Pacific Women Leaders are a powerful force for change in the climate action arena. They are on the frontlines, finding food and safety amidst cyclones, ensuring their families survive climate-related disasters. They are listening to their communities about what they need as sea levels rise too close to their homes. They are standing behind podiums and calling for world leaders to take inclusive climate action, ensuring the experiences of women and girls in the Pacific are heard on the global stage.
Today, and every day, we celebrate the Pacific women standing up for people and for the planet. Their voices are crucial contributors to conversations about climate change. We spoke to four Pacific Women Leaders, delegates to the recent global United Nations climate change negotiations and advocates in their communities, about the impact of climate change on women and girls in the region, and why it matters so much that their experiences shape climate action.
Women and girls bear the impact of climate change disproportionately
Existing inequalities and harmful social norms set women and girls up to struggle when climate-related emergencies strike. They are expected to continue caring for their families amidst crises, but experience barriers in accessing the care they may urgently need themselves.
Rothina Ilo Noka, Director of Women’s Affairs in Vanuatu, shared how climate-related emergencies can increase the risk of violence for women and girls, “A major crisis like a cyclone, volcanic eruption or a health pandemic can intensify the workloads of women and girls as they are expected to continue providing and caring for their families during difficult circumstances. This can have significant implications on health, safety and wellbeing of women and girls. In some cases, the susceptibility of women and girls to violence can be heightened during and after emergencies.”
“The lives of women and girls are impacted deeply by disasters, both at home and beyond, in the immediate aftermath and in the weeks and months that follow. In rural and coastal communities, women often find income in harvesting and selling food to their communities and further afield. These are jobs that are disrupted when floods destroy fields, or markets are torn apart by vicious winds.”
Namisha Nikita, Mitigation Officer at the Climate Change and International Cooperation Division in Fiji, said she had seen women and girls lose their livelihoods and access to education when cyclones devastate their communities.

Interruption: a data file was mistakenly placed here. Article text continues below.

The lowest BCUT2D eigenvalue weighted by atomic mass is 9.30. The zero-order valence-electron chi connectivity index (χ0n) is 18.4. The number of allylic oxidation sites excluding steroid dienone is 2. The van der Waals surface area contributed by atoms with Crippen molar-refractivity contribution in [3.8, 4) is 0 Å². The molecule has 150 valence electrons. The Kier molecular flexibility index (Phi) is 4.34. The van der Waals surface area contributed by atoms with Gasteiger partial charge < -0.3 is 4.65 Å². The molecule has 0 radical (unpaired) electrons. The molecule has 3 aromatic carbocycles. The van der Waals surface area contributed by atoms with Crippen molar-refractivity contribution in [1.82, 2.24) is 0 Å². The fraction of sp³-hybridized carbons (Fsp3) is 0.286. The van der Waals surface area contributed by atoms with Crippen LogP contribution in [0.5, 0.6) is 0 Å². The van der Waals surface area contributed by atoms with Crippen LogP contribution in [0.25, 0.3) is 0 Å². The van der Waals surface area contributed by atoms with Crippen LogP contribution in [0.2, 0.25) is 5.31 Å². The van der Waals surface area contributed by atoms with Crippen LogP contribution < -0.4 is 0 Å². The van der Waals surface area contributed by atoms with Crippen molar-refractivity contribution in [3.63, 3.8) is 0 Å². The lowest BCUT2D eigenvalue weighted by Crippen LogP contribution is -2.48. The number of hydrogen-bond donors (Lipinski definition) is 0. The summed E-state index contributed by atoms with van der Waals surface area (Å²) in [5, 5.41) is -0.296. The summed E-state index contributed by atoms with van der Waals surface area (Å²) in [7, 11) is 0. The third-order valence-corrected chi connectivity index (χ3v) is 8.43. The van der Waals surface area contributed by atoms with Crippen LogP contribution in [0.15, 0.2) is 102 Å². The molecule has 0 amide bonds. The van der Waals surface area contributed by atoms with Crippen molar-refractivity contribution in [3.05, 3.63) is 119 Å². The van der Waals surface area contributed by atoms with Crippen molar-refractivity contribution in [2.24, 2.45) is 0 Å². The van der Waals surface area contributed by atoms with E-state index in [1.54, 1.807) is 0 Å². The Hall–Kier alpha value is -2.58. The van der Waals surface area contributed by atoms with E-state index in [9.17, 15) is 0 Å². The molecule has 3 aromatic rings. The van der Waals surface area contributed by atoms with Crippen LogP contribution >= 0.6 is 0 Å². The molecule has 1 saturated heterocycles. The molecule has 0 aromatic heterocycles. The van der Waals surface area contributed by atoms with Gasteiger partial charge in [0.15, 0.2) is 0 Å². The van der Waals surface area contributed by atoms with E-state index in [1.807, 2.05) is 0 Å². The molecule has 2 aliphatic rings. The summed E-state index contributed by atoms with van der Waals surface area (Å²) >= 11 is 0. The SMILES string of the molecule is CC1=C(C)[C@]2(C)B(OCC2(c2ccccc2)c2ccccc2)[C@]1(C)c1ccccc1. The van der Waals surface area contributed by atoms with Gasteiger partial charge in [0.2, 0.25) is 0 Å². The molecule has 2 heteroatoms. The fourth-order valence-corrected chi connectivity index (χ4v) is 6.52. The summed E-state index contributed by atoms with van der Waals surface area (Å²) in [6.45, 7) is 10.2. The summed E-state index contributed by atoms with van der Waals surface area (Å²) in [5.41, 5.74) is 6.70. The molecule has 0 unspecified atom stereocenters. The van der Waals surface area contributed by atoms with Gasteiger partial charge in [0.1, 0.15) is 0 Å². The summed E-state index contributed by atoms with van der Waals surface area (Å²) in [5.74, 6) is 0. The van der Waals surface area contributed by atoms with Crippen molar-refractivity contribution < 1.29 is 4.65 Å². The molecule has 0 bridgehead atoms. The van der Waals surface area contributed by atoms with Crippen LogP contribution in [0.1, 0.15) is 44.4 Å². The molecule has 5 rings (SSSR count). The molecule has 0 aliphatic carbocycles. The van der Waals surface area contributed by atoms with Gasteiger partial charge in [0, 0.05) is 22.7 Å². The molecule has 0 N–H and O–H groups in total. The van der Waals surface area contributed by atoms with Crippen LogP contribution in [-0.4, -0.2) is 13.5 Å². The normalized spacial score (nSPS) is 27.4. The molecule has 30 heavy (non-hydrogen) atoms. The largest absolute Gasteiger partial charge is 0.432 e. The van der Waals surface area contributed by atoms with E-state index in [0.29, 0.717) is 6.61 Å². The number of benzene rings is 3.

“Due to damaged infrastructure, people’s livelihood (especially women’s) comes to a halt as they can’t perform their home bound duties. They are unable to sell at roadside stall, their drinking water is contaminated, farms are destroyed, and they are also unable to send their kids to school,” said Namisha.
Climate action must be more inclusive of women and girls
Pauliane Basil, Senior Scientific Adaption and Disaster Risk Management Officer at the Ministry of Climate Change in Vanuatu, called for inclusive climate action at COP27.
“Pacific women, in particular those with disabilities, must gain access to climate services and information. We must advocate for equal rights widely” – Pauliane Basil, Senior Scientific Adaption and Disaster Risk Management Officer.
“Not only do women and girls miss out when they are not included in climate solutions, but their communities do too. When it comes to supporting recovery in the wake of climate-related disasters, women and girls know what their communities need, when they need it, and who is best positioned to provide it. That is why it is crucial that loss and damage conversations place women and girls in all their diversity at the centre.”
Takena Redfern, National Disaster Risk Management Officer from the Office of the President in Kiribati, is advocating for loss and damage funds that are inclusive and fair.
This finance mechanism must be gender responsive, fair, and equally distributed… Global leaders should know that building the resilience of women and girls is like building the resilience of the society or nation” – Takena Redfern, National Disaster Risk Management Officer.
Takena (Kiribati), Pauliane (Vanuatu), and Namisha (Fiji), were supported to attend COP27 via the Women’s Resilience to Disasters (WRD) Project which is supported by the Australian Government and implemented in the Pacific by UN Women. Rothina (Vanuatu) was at COP27 through the Pacific Partnership to Ending Violence Against Women and Girls (Pacific Partnership) Programme which is supported primarily by the European Union with targeted support from the Governments of Australia and New Zealand and UN Women.
SOURCE: UN WOMEN, ASIA AND THE PACIFIC